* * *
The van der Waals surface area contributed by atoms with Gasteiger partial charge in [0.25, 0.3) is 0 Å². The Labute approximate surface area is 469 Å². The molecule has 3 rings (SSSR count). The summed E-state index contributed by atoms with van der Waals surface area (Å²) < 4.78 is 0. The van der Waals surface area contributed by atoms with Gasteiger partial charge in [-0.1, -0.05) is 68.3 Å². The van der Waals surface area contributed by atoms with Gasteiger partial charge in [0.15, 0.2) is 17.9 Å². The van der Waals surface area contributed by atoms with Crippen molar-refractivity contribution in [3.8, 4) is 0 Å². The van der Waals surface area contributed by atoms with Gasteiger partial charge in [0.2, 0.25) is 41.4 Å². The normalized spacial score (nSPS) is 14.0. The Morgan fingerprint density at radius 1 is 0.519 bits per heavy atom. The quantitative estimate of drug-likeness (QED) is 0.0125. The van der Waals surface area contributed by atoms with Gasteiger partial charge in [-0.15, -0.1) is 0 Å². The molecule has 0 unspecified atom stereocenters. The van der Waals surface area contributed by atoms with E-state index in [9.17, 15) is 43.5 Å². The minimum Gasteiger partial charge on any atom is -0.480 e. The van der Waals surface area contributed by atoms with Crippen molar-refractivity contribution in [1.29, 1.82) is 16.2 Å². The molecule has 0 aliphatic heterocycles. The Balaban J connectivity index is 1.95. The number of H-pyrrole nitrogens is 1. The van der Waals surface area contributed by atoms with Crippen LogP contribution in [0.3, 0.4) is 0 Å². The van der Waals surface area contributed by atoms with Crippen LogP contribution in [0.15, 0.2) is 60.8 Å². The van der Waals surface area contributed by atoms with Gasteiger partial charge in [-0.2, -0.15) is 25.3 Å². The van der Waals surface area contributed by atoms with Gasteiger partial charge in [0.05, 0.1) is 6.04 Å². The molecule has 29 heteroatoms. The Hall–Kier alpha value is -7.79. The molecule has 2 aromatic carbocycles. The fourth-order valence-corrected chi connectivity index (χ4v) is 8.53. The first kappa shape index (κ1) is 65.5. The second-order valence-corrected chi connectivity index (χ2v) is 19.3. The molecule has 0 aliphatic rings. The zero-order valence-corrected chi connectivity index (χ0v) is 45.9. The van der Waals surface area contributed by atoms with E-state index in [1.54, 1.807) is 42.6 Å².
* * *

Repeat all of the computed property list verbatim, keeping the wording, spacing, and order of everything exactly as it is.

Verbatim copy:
The van der Waals surface area contributed by atoms with Gasteiger partial charge in [0.25, 0.3) is 0 Å². The Labute approximate surface area is 469 Å². The molecule has 3 rings (SSSR count). The summed E-state index contributed by atoms with van der Waals surface area (Å²) < 4.78 is 0. The van der Waals surface area contributed by atoms with Gasteiger partial charge in [-0.1, -0.05) is 68.3 Å². The van der Waals surface area contributed by atoms with Gasteiger partial charge in [0.15, 0.2) is 17.9 Å². The van der Waals surface area contributed by atoms with Crippen molar-refractivity contribution in [3.8, 4) is 0 Å². The van der Waals surface area contributed by atoms with Gasteiger partial charge in [0.2, 0.25) is 41.4 Å². The normalized spacial score (nSPS) is 14.0. The Morgan fingerprint density at radius 1 is 0.519 bits per heavy atom. The quantitative estimate of drug-likeness (QED) is 0.0125. The van der Waals surface area contributed by atoms with Gasteiger partial charge in [-0.15, -0.1) is 0 Å². The molecule has 0 unspecified atom stereocenters. The van der Waals surface area contributed by atoms with E-state index in [9.17, 15) is 43.5 Å². The minimum Gasteiger partial charge on any atom is -0.480 e. The van der Waals surface area contributed by atoms with Crippen molar-refractivity contribution in [1.29, 1.82) is 16.2 Å². The molecule has 0 aliphatic heterocycles. The Balaban J connectivity index is 1.95. The number of H-pyrrole nitrogens is 1. The van der Waals surface area contributed by atoms with Crippen LogP contribution in [0.3, 0.4) is 0 Å². The van der Waals surface area contributed by atoms with Crippen LogP contribution in [0.15, 0.2) is 60.8 Å². The van der Waals surface area contributed by atoms with Gasteiger partial charge in [-0.2, -0.15) is 25.3 Å². The van der Waals surface area contributed by atoms with Gasteiger partial charge in [0.05, 0.1) is 6.04 Å². The molecule has 29 heteroatoms. The Hall–Kier alpha value is -7.79. The molecule has 2 aromatic carbocycles. The fourth-order valence-corrected chi connectivity index (χ4v) is 8.53. The first kappa shape index (κ1) is 65.5. The second-order valence-corrected chi connectivity index (χ2v) is 19.3. The molecule has 0 aliphatic rings. The zero-order valence-corrected chi connectivity index (χ0v) is 45.9. The van der Waals surface area contributed by atoms with E-state index in [1.54, 1.807) is 42.6 Å².